"I hope the bastard appreciates this, yanking out my twat hairs by the root so I look good in a sundress."
Painted for the Kill (1943) was the first of only three (comedic) mystery novels by Russian born Lucy Cores, whose family packed up and left their home country behind after the Communist Revolution – hiding out in Poland and France before arriving in the United States in 1921. There they made themselves a new home and, twenty odd years later, Cores achieved the American dream by adding her name to one of the grandest pillars of human civilization with the publication of her first detective novel.
The center of commotion and many shenanigans in Painted for the Kill is The House of Lais, a beauty salon patronized by the upper crust of New York's socialite, which is ruled over by Lais Karaides and her reign resembles that of a small-country dictator. Every morning, at 8:30 sharp, there's a mandatory pep talk before the store opens and the store-manager, Mlle. Illona, drills home the pointers on how to behave towards customers and the importance of brand loyalty. If this book would not pre-date George Orwell's Nineteen Eighty-Four (1949), I would've suspected Cores of spoofing the Stalinist shadow of Big Brother. That very same, dark shadow that caused her family to fled her home... Just a coincidence or the ghost of Harry Stephen Keeler. Moving on.
Cores satirizes everyone and everything, however, it’s not a mere comedy of manners and more closely related to the Van Dine-Queen School of Detection. The story is set in New York among the upper denizens of the city and the scene of the crime is a building, The House of Lais, consisting of multiple floors, through which characters move around – movements which are analyzed and scrutinized. There's a tour of the inner workings of the company. And the detectives are essentially amateurs who quickly develop a friendly relationship with the official police force, in this case Police Captain Andrew Torrent, but the exception here is that they aren't dilettante amateurs killing time by snooping around a fresh crime scene for clues.
Tony Ney is the dark-haired exercise director at Lais and Eric Skeets writes copy for the advertisement department, normally two completely segregated floors, and as to be expected, there's a mutual interest in one another. There developing relationship gives the story ties to the mystery solving couples. As a matter of fact, I was reminded at times of Kelley Roos' debut novel, Made Up to Kill (1940), in which Jeff and Haila Troy were engaged and secured a supporting role in a Broadway play – where murder quickly ensued. Except here the glitter and glamour of the theatre are replaced with the luxurious surrounding of an expensive beauty salon, where the daily routine is disturbed when Lili Michaud, a famous French movie star/refugee, drops in for a special treatment with the Winogradow mudpack.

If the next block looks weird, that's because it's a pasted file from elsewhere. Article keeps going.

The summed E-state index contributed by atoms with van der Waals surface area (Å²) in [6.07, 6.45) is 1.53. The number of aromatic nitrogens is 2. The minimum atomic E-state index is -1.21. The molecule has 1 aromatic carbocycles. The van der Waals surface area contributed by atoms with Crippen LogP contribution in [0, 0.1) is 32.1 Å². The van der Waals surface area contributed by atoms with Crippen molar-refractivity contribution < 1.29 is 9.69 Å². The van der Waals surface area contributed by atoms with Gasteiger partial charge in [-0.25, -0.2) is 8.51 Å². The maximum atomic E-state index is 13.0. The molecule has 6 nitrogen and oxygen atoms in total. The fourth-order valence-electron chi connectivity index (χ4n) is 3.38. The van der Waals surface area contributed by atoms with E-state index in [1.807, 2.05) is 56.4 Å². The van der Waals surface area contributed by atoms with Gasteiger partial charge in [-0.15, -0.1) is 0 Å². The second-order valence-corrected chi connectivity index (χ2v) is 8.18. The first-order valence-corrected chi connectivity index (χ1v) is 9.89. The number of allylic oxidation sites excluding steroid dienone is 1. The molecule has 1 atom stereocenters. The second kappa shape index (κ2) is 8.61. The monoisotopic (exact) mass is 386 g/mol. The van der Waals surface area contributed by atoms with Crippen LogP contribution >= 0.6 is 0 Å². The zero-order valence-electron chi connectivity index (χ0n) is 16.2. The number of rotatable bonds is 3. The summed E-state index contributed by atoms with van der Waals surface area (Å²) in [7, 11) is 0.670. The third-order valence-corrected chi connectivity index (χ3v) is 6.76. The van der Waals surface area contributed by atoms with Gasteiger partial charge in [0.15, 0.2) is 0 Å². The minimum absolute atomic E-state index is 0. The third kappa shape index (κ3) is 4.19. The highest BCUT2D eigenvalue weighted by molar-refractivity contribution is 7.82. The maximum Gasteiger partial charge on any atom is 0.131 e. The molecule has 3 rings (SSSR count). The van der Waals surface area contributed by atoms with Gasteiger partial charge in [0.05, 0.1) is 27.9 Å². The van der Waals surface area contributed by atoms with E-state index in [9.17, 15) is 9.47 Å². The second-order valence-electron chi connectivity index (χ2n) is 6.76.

Before Painted for the Kill morphs into mystery, the hustle and bustle at the beauty salon reminded me of British comedy series like Are You Being Served? So imagine my surprise when Eric Skeets channels Mrs. Slocombe when visiting Tony's apartment and meets Tony's gray Persian, Tom Jones, and remarks "nice pussy," adding, "you and I are going to be great friends, ha, ha." The humor is otherwise more sophisticated than that and Tom shows his disapproval of Eric by favoring Captain Torrent.
|BAD PUN ALERT!: Beauty Sleeps & Dirt Maps|
Anyhow, Lili Michaud has been left alone in a private-room with a mudpack on her face and quickly fell asleep, but after a while they found out that she's dead and a police investigation reveals that the cause of death was a jujitsu-like blow to the throat.
A murder is feared to be disastrous for business, considering they could only just prevent the press hounds, who followed Lili around, from having an exclusive photo-op with the corpse, but they're booked full the next day – some of them even insisting on being massaged and mudded up in the "Murder Room." Satirizing continues when the detectives, official and non-official, are making up the balance and conclude that, while people had opportunities, they lacked a good motive for the murder of someone who was practically a stranger to them. Their problem is apparently solved when someone else dies under circumstances that appear so identical that it must be another murder, however, the throat of this body is not crushed. Did the murderer's heart succumb under the strain of a guilty conscience? Suicide? Or was it murder after all? And did murder become a little bit more careful?
When the cause of death is revealed I immediately recognized it as a red herring, if Cores hadn't been too careless in revealing the solution and had withheld vital information, because it suggests a solution that genre savvy readers will be more than familiar with. Edmund Crispin and Nicholas Blake wrote two of the better-known examples and if you know your classics, you'll know what I mean when you read the book. I had to reject it because it didn't tally with the information from the story and the actual solution was therefore much better in that it was more original and the arrival came through some well-clued detective work. The solution (and the story as a whole) makes Painted for the Kill also literary ancestor of Herbert Resnicow's Alexander and Norma Gold mysteries. So the only complaint I could possibly have is that Lucy Cores did not went all the way and found a way to this closed-circle of suspects into a bone-fide locked room mystery. Lets call it a cosmetic imperfection in an otherwise excellent mystery.